Closed End Fund – What is a Closed End Funds?
What is a Closed End Funds (CEF)?
A closed end fund is an investment fund that has sold a fixed number of shares.
Closed end funds tend to use more leverage, be more volatile, have higher fees, and have higher yields than many traditional, or open-ended funds.
How Do Closed End Funds Work?
At a basic level, CEFs are very similar to the ETFs and mutual funds that are more common in the investment world. A manager or set of managers allocates a pool of money into different investments. Investors buy shares of the funds in a hope that the manager will perform well.
Where closed end funds differ from their “open ended” counterparts is the operation of the fund. Operationally, these funds are very simple to run and manage. A closed end fund simply sells a fixed numbers of shares to investors when the fund is launched, and that amount of shares remains fixed.
Compare that to an ETF or mutual fund, where the number of shares are constantly changing as assets come in to, or leave the fund.
This difference in operations creates some key differences that make CEF’s perform differently than other investments.
Difference Between ETFs, and Closed End Funds
Advantages of Investing in a Closed End Fund
Lower surprise distributions
Because closed end funds never have to meet investor redemption requests, there is a much lower likelihood of unexpected capital gain distributions in closed end funds than ETFs or mutual funds.
For example, here is a story from the Wall Street Journal about ETFs that faced large redemption requests during the coronavirus pandemic that lead to large capital gain distributions for investors in the funds.
Because the buying and selling of closed end funds happens only on the secondary market, CEF’s do not have this potential problem.
No minimum investment amount
Unlike some mutual funds that may have large minimum initial investments for new investors, closed end funds typically provide investors access to advanced investment strategies with no minimums.
For example, BlackRock has several high yield municipal bond mutual funds (such as MAYHX) that have very high minimums for their lower cost institutional share classes, as much as $1 million!
The same strategy can be found in many closed end funds with no minimums.
Drawbacks of Investing in a Closed End Fund
Closed End Funds are more volatile than ETFs and Mutual Funds
Because of their structure, closed end funds can be more volatile than their underlying assets or open-ended funds that invest in similar assets.
Because closed end funds can trade at significant premiums or discounts to the net asset value, or NAV, of their investments, investors in closed-end funds can see much larger swings in the price of the fund’s shares than investors in open-ended funds.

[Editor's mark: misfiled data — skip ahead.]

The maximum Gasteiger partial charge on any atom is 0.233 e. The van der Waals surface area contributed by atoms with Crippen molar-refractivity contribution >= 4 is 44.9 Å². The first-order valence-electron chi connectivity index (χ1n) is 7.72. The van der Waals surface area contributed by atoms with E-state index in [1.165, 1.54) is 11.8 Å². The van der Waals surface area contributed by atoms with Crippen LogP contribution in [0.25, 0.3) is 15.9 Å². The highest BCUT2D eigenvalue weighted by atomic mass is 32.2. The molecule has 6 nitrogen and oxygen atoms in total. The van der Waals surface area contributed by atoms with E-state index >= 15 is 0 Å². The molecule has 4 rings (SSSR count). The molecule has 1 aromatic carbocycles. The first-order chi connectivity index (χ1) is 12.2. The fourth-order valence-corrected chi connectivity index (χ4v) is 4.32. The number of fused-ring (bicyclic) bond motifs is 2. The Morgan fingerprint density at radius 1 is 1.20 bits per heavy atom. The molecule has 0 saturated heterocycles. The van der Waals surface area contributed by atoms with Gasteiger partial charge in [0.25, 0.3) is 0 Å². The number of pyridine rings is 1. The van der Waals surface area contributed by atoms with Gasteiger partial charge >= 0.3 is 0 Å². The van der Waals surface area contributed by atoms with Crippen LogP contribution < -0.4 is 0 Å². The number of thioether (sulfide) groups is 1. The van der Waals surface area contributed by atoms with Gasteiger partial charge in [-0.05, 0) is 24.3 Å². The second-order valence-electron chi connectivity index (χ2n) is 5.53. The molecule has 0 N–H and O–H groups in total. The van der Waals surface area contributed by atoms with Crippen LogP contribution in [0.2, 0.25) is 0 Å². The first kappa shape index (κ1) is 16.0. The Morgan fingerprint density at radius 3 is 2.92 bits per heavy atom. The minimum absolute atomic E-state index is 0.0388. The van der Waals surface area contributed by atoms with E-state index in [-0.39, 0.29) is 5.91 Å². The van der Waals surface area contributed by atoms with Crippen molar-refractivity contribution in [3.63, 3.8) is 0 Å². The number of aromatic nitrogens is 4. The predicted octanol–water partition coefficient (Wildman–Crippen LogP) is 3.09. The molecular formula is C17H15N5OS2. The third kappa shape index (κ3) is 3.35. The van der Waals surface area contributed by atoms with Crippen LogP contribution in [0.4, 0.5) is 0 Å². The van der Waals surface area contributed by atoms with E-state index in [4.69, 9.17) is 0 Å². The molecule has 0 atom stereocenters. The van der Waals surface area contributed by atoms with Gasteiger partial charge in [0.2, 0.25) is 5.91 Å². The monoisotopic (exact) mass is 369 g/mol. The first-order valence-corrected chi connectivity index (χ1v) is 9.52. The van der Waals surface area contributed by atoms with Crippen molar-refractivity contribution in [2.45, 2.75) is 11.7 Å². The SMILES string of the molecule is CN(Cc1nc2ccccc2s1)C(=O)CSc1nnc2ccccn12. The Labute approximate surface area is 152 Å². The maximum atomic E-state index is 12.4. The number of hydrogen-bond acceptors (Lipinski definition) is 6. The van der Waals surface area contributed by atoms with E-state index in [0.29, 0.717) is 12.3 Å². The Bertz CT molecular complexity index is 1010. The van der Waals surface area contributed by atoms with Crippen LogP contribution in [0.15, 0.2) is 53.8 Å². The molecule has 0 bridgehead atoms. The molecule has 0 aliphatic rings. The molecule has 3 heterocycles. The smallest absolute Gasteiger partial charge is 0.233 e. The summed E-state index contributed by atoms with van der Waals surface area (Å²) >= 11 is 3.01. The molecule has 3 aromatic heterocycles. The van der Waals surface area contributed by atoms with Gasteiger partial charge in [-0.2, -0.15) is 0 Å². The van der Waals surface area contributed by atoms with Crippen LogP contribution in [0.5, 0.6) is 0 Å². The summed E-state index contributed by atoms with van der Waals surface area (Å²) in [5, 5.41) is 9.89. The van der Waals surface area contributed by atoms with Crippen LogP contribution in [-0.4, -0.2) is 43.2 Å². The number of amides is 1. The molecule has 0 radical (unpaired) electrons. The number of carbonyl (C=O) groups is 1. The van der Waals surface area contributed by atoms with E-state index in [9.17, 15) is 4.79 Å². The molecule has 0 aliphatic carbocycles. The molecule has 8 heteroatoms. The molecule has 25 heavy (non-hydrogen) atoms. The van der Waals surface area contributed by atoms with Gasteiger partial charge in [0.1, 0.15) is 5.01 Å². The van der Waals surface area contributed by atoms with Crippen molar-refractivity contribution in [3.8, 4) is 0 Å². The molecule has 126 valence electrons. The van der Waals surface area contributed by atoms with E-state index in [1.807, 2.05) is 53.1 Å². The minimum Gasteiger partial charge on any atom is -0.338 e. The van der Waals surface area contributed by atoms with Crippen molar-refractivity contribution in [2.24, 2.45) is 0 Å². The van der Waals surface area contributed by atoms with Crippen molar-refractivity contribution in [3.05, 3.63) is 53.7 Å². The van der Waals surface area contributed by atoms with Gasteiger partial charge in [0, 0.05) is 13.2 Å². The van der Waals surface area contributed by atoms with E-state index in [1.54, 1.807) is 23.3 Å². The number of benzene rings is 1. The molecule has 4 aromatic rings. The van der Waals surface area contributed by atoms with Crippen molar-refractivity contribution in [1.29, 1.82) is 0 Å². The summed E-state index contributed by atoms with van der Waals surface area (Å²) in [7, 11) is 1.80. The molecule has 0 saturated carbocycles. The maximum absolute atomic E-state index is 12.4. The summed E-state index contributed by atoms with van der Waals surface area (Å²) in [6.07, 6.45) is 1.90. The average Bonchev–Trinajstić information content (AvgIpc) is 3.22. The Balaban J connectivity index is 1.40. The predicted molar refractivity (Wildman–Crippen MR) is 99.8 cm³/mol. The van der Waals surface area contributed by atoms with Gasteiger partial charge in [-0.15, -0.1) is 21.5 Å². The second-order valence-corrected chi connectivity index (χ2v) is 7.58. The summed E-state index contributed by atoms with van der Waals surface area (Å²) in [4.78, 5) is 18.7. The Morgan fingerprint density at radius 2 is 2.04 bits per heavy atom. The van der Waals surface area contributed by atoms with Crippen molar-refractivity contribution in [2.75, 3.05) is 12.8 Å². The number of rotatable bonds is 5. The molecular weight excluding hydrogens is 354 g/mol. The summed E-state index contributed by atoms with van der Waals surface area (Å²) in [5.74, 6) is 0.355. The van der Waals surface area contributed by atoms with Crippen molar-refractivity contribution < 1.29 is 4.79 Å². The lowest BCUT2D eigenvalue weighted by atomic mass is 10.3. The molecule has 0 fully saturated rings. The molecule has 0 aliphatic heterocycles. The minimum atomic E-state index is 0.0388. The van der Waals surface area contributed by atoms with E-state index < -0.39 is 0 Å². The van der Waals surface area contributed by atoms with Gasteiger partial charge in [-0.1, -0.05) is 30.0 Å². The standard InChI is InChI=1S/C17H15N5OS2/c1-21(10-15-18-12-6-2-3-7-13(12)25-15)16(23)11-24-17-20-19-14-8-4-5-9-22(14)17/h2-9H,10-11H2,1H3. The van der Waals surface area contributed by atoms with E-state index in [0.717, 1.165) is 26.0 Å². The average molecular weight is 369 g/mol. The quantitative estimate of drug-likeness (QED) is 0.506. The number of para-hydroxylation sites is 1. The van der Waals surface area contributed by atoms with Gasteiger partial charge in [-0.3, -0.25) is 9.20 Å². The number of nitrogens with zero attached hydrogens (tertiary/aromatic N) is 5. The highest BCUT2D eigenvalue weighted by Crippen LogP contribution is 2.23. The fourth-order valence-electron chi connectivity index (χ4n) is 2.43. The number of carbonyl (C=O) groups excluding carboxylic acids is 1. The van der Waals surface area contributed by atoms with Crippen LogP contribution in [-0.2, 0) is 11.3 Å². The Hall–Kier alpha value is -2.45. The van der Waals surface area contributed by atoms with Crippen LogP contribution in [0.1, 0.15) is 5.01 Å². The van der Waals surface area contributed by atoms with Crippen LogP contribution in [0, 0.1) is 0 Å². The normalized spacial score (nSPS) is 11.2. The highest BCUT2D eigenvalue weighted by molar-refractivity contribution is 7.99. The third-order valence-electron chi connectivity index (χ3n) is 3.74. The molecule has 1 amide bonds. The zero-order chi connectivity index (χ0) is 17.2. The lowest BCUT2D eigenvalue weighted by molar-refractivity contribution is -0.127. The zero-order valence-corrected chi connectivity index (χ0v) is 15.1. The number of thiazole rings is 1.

For example, BlackRock Taxable Municipal Bond Trust (ticker: BBN) is a very large CEF with more than $1 billion in assets that invests in municipal bonds.
In December of 2020 the fund was trading at a 9% premium to the net asset value of its investments. Then in March of 2021, as municipal bonds fell out of favor with investors, the fund was trading at a 1% discount to the net asset value of its investments.
Over this time the net asset value of its underlying assets dropped 9% in value, but since the fund was initially trading at a high premium, and that premium went away as investor demand for the shares fell, investors in the fund experienced an extra 10% decline in the value of their investments, or 19% in total (9% from the underlying assets, plus the 10% difference from a 9% premium to a 1% discount).
This is an example of how even a very large and established closed-end fund can be much more volatile than its underlying assets.
Closed End Funds can have high fees
Closed-end funds typically have much higher fees for their investors, in the form of interest expense and the fund’s expense ratio, than open-ended funds.
Many closed-end funds use a lot of leverage, and pursue active trading strategies that can lead to expenses of 1% or more each year. Over time, these fees can hurt an investor’s return and lead to underperformance compared to lower cost alternatives like open-ended funds.
To see the impact of these high fees, use our expense ratio calculator!
For example, BBN (the fund used in the example above) charges an annual expense ratio of 1.97%. Compare that to iShares National Municipal bond ETF, an open-ended fund, that has an expense ratio of just 0.07%.
Look at the difference that high fee can make over time! (Image from our expense ratio calculator linked above)
Are Closed End Funds Good Investments?
Because every investor is different and has different needs, it is impossible to say that one investment is “better” than another.
Here is what we can say: Closed end funds have differences that may make them more suitable for risky, speculative investors who are willing to deal with more volatility and pay more fees in exchange for higher potential returns.